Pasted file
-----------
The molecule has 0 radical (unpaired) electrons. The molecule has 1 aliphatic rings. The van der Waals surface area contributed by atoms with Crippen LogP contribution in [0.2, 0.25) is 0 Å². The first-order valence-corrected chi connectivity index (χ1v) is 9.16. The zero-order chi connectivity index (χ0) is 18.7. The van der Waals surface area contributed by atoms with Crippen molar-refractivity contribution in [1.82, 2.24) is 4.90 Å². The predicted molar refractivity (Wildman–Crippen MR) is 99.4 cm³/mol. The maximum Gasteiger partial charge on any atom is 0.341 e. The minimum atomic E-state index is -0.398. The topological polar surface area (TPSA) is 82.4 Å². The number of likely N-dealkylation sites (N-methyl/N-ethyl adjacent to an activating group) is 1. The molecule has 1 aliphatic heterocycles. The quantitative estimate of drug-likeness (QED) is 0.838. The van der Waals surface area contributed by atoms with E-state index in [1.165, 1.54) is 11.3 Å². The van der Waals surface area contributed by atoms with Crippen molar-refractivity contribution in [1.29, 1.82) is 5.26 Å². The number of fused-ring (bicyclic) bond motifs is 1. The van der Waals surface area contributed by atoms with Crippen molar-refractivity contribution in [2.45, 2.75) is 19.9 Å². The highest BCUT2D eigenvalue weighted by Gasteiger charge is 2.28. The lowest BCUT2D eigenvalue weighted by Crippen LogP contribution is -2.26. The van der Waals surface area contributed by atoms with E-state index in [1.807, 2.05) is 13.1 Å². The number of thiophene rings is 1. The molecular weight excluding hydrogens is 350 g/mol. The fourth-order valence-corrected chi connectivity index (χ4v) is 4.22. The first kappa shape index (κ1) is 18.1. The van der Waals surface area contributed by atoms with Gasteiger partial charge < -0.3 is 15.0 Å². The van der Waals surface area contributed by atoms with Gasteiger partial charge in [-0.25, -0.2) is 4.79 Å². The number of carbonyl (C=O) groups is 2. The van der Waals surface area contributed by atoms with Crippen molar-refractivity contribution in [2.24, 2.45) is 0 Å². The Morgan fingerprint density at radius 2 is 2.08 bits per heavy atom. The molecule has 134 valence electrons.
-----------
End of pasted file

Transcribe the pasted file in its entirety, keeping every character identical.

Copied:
The molecule has 0 radical (unpaired) electrons. The molecule has 1 aliphatic rings. The van der Waals surface area contributed by atoms with Crippen LogP contribution in [0.2, 0.25) is 0 Å². The first-order valence-corrected chi connectivity index (χ1v) is 9.16. The zero-order chi connectivity index (χ0) is 18.7. The van der Waals surface area contributed by atoms with Crippen molar-refractivity contribution in [1.82, 2.24) is 4.90 Å². The predicted molar refractivity (Wildman–Crippen MR) is 99.4 cm³/mol. The maximum Gasteiger partial charge on any atom is 0.341 e. The minimum atomic E-state index is -0.398. The topological polar surface area (TPSA) is 82.4 Å². The number of likely N-dealkylation sites (N-methyl/N-ethyl adjacent to an activating group) is 1. The molecule has 1 aliphatic heterocycles. The quantitative estimate of drug-likeness (QED) is 0.838. The van der Waals surface area contributed by atoms with E-state index in [1.165, 1.54) is 11.3 Å². The van der Waals surface area contributed by atoms with Crippen molar-refractivity contribution in [1.29, 1.82) is 5.26 Å². The number of fused-ring (bicyclic) bond motifs is 1. The van der Waals surface area contributed by atoms with Crippen molar-refractivity contribution in [2.45, 2.75) is 19.9 Å². The highest BCUT2D eigenvalue weighted by Gasteiger charge is 2.28. The lowest BCUT2D eigenvalue weighted by Crippen LogP contribution is -2.26. The van der Waals surface area contributed by atoms with E-state index in [1.807, 2.05) is 13.1 Å². The number of thiophene rings is 1. The molecular weight excluding hydrogens is 350 g/mol. The fourth-order valence-corrected chi connectivity index (χ4v) is 4.22. The first kappa shape index (κ1) is 18.1. The van der Waals surface area contributed by atoms with Gasteiger partial charge < -0.3 is 15.0 Å². The van der Waals surface area contributed by atoms with Gasteiger partial charge in [-0.25, -0.2) is 4.79 Å². The number of carbonyl (C=O) groups is 2. The van der Waals surface area contributed by atoms with Crippen molar-refractivity contribution in [2.24, 2.45) is 0 Å². The Morgan fingerprint density at radius 2 is 2.08 bits per heavy atom. The molecule has 134 valence electrons.